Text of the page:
|ER - Madison
||3 min as of June 7 at 4:00 AM
If you are experiencing a medical emergency and need immediate assistance, please dial 9-1-1. Patients with life-threatening conditions are cared for immediately.
About Emergency Room Wait Times
Our ER wait times are calculated in near real-time and updated every 15 minutes. The wait time is approximate and is for informational purposes only. Because new patients arrive frequently, your personal experience may vary from the posted times. Many factors can affect our wait times: for example, patients with trauma, life-threatening injuries or illness, or arriving by ambulance. Patients with a life-threatening condition will always be seen before those with less-serious illnesses or injuries.
The Emergency Services Department (ED), or ER, at UnityPoint Health – Meriter hospital is open 24 hours-a-day, 7 days-a-week, 365 days-a-year to anyone who needs emergency treatment.
Meriter's ED serves more than 40,000 patients each year from Dane County and the surrounding area. We provide treatment for trauma, cardiac, stroke, pediatric, orthopedic, gastrointestinal, OB/GYN, psychiatric, ear, nose, and throat, and dental care emergencies that require immediate intervention such as emergent soft tissue head and neck infections, traumatic oral and facial injuries.
Our ED is staffed by physicians who are board certified in Emergency Medicine. Our registered nursing staff maintains certifications in the specialty areas of pediatric emergencies and trauma care.
We pride ourselves on easy access to care and treatment. We offer two separate, easily marked entrances - one for patients arriving on their own, and one for patients arriving via ambulance. Parking is available right next to the main ED entrance for patient convenience.
Our waiting room features a television, wireless access, current reading materials and oxygen hook-ups for pulmonary patients. Beverage and food vending machines are nearby for family and friends of patients.
The Pediatric Center, which cares for more than 5,000 children each year, was designed with the family in mind and includes a child-friendly waiting area. Rest assured, our team, who is specifically trained in handling children's medical needs, will work closely with you and your child's pediatrician to ensure the highest quality of care.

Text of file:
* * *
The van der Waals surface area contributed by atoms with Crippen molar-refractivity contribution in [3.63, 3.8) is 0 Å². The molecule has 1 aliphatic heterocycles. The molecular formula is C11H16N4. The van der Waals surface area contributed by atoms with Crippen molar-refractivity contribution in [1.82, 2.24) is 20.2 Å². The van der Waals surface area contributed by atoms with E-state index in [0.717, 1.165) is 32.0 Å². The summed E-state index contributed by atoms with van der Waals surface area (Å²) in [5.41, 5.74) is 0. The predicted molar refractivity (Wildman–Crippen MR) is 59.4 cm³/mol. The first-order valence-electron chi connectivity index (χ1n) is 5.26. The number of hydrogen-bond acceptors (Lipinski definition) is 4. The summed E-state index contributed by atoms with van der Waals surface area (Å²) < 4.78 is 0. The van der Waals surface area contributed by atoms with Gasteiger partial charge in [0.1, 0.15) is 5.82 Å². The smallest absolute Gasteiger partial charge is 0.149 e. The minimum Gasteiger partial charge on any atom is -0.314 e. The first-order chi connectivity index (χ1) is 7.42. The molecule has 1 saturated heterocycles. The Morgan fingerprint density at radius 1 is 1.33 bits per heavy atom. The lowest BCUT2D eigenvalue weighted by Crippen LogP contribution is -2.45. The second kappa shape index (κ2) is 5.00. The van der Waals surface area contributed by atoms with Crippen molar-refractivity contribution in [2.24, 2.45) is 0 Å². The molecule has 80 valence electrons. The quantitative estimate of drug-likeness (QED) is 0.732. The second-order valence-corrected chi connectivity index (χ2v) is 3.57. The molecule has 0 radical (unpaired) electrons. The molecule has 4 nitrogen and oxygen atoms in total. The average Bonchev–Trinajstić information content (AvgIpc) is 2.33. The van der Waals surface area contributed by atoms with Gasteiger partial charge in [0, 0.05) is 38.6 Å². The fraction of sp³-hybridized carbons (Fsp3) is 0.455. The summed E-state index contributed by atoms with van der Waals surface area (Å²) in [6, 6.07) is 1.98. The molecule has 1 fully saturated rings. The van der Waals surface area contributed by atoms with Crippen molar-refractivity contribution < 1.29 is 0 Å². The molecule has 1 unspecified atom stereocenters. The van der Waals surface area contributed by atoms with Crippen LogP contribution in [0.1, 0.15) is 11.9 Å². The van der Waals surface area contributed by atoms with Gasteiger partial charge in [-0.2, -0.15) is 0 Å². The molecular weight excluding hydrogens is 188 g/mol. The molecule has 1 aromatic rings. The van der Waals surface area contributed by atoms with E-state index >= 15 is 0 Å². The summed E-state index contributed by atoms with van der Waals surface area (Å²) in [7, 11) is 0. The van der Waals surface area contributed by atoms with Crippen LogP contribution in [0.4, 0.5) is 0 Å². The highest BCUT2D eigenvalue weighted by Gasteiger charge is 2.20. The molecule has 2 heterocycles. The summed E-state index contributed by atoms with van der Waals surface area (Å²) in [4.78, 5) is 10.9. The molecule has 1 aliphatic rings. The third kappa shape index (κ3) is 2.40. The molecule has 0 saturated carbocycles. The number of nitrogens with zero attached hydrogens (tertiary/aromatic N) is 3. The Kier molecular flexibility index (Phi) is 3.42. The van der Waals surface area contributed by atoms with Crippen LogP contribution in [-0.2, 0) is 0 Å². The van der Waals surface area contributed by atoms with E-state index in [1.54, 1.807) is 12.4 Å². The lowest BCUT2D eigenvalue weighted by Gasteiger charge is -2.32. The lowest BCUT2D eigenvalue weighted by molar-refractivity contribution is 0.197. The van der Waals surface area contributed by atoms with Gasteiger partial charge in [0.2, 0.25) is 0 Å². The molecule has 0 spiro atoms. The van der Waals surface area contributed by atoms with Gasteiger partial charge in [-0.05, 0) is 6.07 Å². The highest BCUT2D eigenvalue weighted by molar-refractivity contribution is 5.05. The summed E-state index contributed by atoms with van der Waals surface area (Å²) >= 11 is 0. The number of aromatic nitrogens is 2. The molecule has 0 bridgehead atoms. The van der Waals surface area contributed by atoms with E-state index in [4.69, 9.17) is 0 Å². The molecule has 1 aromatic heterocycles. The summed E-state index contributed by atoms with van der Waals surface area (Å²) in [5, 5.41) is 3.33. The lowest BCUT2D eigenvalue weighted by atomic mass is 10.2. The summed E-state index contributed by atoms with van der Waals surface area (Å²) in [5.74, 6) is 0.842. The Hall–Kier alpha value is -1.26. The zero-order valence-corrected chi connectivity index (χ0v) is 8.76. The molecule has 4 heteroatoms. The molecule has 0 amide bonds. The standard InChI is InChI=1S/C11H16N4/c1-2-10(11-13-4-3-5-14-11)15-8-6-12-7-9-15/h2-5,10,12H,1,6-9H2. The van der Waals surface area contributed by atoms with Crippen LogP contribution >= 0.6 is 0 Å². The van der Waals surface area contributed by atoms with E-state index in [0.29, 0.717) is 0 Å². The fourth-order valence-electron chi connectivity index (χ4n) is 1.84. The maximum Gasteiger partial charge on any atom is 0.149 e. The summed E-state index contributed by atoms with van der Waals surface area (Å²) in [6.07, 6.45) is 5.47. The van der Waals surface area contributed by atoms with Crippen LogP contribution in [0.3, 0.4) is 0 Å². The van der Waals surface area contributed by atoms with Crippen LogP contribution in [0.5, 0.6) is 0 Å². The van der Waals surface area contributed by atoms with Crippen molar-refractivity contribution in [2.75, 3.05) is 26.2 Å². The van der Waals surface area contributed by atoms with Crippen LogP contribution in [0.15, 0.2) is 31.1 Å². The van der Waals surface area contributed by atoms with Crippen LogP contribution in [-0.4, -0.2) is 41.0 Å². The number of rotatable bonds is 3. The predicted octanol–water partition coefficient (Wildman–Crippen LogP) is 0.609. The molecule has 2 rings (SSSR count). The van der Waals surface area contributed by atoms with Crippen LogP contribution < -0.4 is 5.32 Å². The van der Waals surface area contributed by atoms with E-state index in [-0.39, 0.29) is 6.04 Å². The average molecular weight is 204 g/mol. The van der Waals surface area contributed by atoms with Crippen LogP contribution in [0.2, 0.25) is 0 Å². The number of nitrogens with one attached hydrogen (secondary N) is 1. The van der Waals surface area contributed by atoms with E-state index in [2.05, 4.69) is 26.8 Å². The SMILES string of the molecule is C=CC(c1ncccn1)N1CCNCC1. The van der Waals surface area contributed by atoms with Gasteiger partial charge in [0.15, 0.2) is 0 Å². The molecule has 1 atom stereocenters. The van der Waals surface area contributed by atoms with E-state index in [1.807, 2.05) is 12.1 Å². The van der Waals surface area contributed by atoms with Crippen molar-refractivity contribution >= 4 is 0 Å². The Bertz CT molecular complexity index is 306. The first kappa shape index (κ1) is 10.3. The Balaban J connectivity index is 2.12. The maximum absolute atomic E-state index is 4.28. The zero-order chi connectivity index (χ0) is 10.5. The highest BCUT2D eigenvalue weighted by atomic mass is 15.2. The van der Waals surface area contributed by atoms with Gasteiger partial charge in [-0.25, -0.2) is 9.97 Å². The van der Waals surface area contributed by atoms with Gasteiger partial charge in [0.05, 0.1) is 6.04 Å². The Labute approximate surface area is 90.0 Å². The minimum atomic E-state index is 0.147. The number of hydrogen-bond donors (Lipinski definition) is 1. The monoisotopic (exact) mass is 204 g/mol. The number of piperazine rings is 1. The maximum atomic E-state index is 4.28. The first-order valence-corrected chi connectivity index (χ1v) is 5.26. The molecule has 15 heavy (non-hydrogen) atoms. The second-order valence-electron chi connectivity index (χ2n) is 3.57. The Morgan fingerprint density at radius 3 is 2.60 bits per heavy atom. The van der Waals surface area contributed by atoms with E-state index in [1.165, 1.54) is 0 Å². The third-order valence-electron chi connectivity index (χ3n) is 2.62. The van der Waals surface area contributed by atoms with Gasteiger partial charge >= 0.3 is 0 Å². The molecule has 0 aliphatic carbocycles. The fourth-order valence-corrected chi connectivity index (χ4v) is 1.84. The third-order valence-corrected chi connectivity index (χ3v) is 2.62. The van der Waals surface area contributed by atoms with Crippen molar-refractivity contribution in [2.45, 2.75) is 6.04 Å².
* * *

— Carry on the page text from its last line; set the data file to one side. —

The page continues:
Forensic Nurse Examiners Program
Meriter's Forensic Nurse Examiners Program (formerly Sexual Assault Nurse Examiners or SANE program), the only one of its kind in Dane County, provides care for sexual assault victims from any surrounding community.
Chest Pain Center
Meriter's Chest Pain Center consistently achieves 'door to balloon' times (an important measure of effective heart care) within the national standard of less than 90 minutes.
During a heart attack, time is muscle. Knowing the signs and symptoms of a heart attack could save your life or the life of a loved one.
If you experience symptoms, call 911 and have emergency personnel get you to the hospital - they are experts in managing emergencies and have the knowledge and equipment needed to begin treatment of your heart. EMS maintain two-way communication with the Emergency Department, so that care can be continued as soon as you arrive at the hospital.
When to Call 911
Medical emergencies happen far more often than you may think. In Madison, one of every three persons is treated for a medical emergency each year. Chances are that you, a close friend or family member will need emergency care during the course of an average year. Because seconds can make a difference, it's important to become familiar with the emergency numbers in your area. If you live in Dane County and have a life-threatening emergency or need an ambulance, call 911.
Life-threatening situations require immediate medical intervention. Call 911 whenever the following symptoms are involved:
- Loss of consciousness
- Chest pain
- Difficulty breathing
- Extensive burns
- Weakness to one side of the body or difficulty speaking
- Severe allergic reactions
- Severe, unaccustomed headache
- Chemical injuries
These are only examples, of course you must use your own judgment to decide if an ambulance is needed.